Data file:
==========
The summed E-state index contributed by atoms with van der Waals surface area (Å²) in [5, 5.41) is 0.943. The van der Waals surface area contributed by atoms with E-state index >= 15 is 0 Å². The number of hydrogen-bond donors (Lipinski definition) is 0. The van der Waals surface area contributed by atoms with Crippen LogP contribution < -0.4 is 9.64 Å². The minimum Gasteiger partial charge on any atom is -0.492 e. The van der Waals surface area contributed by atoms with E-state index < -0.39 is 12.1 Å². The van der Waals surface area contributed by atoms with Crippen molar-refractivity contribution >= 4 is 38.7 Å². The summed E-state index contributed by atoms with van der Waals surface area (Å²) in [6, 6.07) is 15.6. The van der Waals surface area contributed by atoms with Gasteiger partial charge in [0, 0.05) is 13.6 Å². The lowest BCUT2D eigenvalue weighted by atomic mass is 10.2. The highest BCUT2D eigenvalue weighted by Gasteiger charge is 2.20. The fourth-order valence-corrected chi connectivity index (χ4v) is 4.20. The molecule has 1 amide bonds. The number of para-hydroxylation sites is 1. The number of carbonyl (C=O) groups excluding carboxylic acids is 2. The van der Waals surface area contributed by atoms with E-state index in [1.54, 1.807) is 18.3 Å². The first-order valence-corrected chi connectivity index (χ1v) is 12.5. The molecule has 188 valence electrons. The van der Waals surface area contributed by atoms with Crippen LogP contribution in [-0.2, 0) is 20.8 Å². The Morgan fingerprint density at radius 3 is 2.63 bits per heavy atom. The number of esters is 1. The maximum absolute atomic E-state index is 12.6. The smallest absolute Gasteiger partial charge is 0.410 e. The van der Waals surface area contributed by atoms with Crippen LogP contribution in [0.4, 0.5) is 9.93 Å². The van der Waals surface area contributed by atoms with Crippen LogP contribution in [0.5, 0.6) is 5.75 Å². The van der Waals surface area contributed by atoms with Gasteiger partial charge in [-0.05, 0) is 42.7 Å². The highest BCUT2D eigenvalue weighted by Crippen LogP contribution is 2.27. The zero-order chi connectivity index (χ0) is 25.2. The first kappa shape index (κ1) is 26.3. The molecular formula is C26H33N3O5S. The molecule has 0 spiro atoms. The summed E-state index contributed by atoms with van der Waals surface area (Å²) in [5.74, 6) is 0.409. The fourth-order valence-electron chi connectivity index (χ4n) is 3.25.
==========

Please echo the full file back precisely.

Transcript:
The summed E-state index contributed by atoms with van der Waals surface area (Å²) in [5, 5.41) is 0.943. The van der Waals surface area contributed by atoms with E-state index >= 15 is 0 Å². The number of hydrogen-bond donors (Lipinski definition) is 0. The van der Waals surface area contributed by atoms with Crippen LogP contribution < -0.4 is 9.64 Å². The minimum Gasteiger partial charge on any atom is -0.492 e. The van der Waals surface area contributed by atoms with E-state index < -0.39 is 12.1 Å². The van der Waals surface area contributed by atoms with Crippen molar-refractivity contribution >= 4 is 38.7 Å². The summed E-state index contributed by atoms with van der Waals surface area (Å²) in [6, 6.07) is 15.6. The van der Waals surface area contributed by atoms with Gasteiger partial charge in [0, 0.05) is 13.6 Å². The lowest BCUT2D eigenvalue weighted by atomic mass is 10.2. The highest BCUT2D eigenvalue weighted by Gasteiger charge is 2.20. The fourth-order valence-corrected chi connectivity index (χ4v) is 4.20. The molecule has 1 amide bonds. The number of para-hydroxylation sites is 1. The number of carbonyl (C=O) groups excluding carboxylic acids is 2. The van der Waals surface area contributed by atoms with E-state index in [1.54, 1.807) is 18.3 Å². The first-order valence-corrected chi connectivity index (χ1v) is 12.5. The molecule has 188 valence electrons. The van der Waals surface area contributed by atoms with Crippen LogP contribution in [-0.2, 0) is 20.8 Å². The Morgan fingerprint density at radius 3 is 2.63 bits per heavy atom. The number of esters is 1. The maximum absolute atomic E-state index is 12.6. The smallest absolute Gasteiger partial charge is 0.410 e. The van der Waals surface area contributed by atoms with Crippen LogP contribution in [0.4, 0.5) is 9.93 Å². The van der Waals surface area contributed by atoms with Crippen LogP contribution in [0.5, 0.6) is 5.75 Å². The van der Waals surface area contributed by atoms with Gasteiger partial charge in [-0.05, 0) is 42.7 Å². The highest BCUT2D eigenvalue weighted by Crippen LogP contribution is 2.27. The zero-order chi connectivity index (χ0) is 25.2. The first kappa shape index (κ1) is 26.3. The molecular formula is C26H33N3O5S. The molecule has 0 spiro atoms. The summed E-state index contributed by atoms with van der Waals surface area (Å²) in [5.74, 6) is 0.409. The fourth-order valence-electron chi connectivity index (χ4n) is 3.25.